That was early Monday morning; now as I write it’s later Monday morning. A season postponement? It may happen. Major League Baseball convened an “emergency meeting” Monday in the wake of the Marlins’ situation. The Yankees-Phillies game for Monday is postponed, too. And, yes, this is getting quite out of hand.

But a season postponement may not happen yet, either. USA Today‘s Bob Nightengale reports, “There will be additional priority testing for teams who have an outbreak, MLB officials say, but no serious talks as of yet cancelling or pausing the season. In the words of one owner on the conference call: ‘Obviously, the situation is fluid’.”

How brave and bold of them.

With the coronavirus world tour still playing and only too many people still treating it from somewhere between carelessness and ignorance, getting a major league baseball season going from any point this summer was going to be tricky enough. We knew that right out of the proverbial chute, when young Washington Nationals star Juan Soto tested COVID-19 positive on Opening Day, though he’s asymptomatic just yet.

For all the fun and folly accompanying the season’s long-delayed opening, it’s no kind of fun when fourteen Marlins test positive over opening weekend. That followed two Braves sent home after testing positive but no symptoms showing yet.

When the Nats hosted the Yankees to open the delayed season, there was commissioner Rob Manfred sitting on national television talking more about . . . his sixteen-team postseason array. The designated hitter wasn’t even a millionth of the gimmick that idea is. It only begins with removing more than half the urgency of a regular season whose competitive urgency was already diluted by its wild card system.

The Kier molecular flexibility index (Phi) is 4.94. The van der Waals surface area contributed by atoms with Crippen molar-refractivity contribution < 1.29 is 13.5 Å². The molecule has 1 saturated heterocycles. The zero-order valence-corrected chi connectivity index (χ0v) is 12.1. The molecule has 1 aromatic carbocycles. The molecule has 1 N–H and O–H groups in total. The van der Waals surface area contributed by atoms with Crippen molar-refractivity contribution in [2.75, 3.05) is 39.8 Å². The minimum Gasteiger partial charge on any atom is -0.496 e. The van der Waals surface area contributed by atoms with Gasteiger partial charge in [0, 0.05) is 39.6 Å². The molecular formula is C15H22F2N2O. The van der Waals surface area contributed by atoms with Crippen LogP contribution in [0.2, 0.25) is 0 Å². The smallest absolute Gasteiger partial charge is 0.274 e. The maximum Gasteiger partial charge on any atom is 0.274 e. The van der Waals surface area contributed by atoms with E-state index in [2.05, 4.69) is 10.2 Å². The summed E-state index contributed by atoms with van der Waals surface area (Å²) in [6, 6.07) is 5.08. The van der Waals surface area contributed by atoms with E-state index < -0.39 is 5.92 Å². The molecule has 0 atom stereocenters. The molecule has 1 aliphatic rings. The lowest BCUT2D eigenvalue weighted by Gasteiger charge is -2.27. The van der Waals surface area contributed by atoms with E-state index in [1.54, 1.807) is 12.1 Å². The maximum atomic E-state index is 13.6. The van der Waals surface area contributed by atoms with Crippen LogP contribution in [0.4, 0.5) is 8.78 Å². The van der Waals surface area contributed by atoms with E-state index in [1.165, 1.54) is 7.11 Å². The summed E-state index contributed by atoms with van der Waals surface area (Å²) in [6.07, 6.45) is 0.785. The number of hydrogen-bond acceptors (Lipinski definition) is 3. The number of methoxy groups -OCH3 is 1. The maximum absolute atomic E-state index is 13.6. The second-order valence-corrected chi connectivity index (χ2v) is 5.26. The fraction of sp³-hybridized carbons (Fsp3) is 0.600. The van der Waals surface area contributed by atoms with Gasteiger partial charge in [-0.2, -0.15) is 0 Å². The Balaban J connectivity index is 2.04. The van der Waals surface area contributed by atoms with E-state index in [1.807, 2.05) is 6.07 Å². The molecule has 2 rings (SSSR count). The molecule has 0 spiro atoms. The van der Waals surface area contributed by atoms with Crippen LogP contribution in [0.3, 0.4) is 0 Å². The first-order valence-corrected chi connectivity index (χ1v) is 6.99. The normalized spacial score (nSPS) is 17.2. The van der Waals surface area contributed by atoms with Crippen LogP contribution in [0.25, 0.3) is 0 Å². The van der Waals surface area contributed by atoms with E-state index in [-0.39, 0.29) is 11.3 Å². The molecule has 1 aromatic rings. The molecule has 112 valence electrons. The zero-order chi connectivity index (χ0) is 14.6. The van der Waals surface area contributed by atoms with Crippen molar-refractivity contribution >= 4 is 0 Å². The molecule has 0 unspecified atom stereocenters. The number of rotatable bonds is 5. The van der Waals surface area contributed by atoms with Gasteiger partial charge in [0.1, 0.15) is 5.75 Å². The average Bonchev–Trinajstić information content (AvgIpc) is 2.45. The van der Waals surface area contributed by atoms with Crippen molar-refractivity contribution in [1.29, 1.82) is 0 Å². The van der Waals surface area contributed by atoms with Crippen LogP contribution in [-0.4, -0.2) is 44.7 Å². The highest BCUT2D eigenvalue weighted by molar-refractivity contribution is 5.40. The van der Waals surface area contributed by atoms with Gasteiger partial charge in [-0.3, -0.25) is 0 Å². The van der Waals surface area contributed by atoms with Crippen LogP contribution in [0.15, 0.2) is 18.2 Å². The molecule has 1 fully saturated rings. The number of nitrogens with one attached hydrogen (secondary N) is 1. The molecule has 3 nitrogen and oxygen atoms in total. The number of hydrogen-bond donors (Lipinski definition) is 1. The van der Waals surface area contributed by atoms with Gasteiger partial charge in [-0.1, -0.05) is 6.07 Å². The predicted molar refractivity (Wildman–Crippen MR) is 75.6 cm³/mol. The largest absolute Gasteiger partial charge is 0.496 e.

Sure we’ve loved it when wild-card winners turn up the last team standing with the World Series trophy hoisted high. Including the Nationals, who did it last October after a staggering regular-season comeback. But we’re not fools. We know damn well that the wild card system has equaled asking fans to sit on edge over the thrills, spills, and chills of teams fighting to the last breath for . . . second place.

Manfred and his Major League Baseball Players Association counterpart Tony Clark have a genuine burden on their hands trying to navigate the sport through a terrible pandemic that’s yanked their country and half the world over, under, sideways, down. And the big thing for Manfred opening was a postseason array that might, maybe, probably see the sport’s best teams knocked out early and often.

“If Manfred’s judgment is this bad or if he is this pliant to the money lust of his bosses,” fumed the Washington Post‘s most valuable player, Thomas Boswell, “then what chance is there that he will have the backbone or the leadership skills to shut down this season if needed?”

Backbone? Leadership skills? Like the New York Police Department brass who sooner sent a few flunky cops to trial rather than root out the bottom-top corruption it took Frank Serpico and David Durk going to The New York Times to even try rooting it out, Manfred didn’t have the backbone to bring the powers of his office to bear and drop real hammers against the Houston Astros and the Boston Red Sox over their caught-red-handed, off-field-based, electronic sign-stealing cheatings.

Manfred slapped three managers and a general manager—whose teams executed them without Manfred—but the owners allowing it on their watches and the players availing themselves of it got away with it. You think that’s the Manfred who’s going to have the backbone to stop the season if the viral infections metastasise among the troops?

At his bosses’ behest, Manfred forced Clark and his charges to fight a ridiculous-sounding counter-battle against the owners using the coronavirus tour’s shutdown of spring training and the regular regular season to shove a de facto salary cap for the season down the players’ throats. That’s Manfred’s idea of backbone.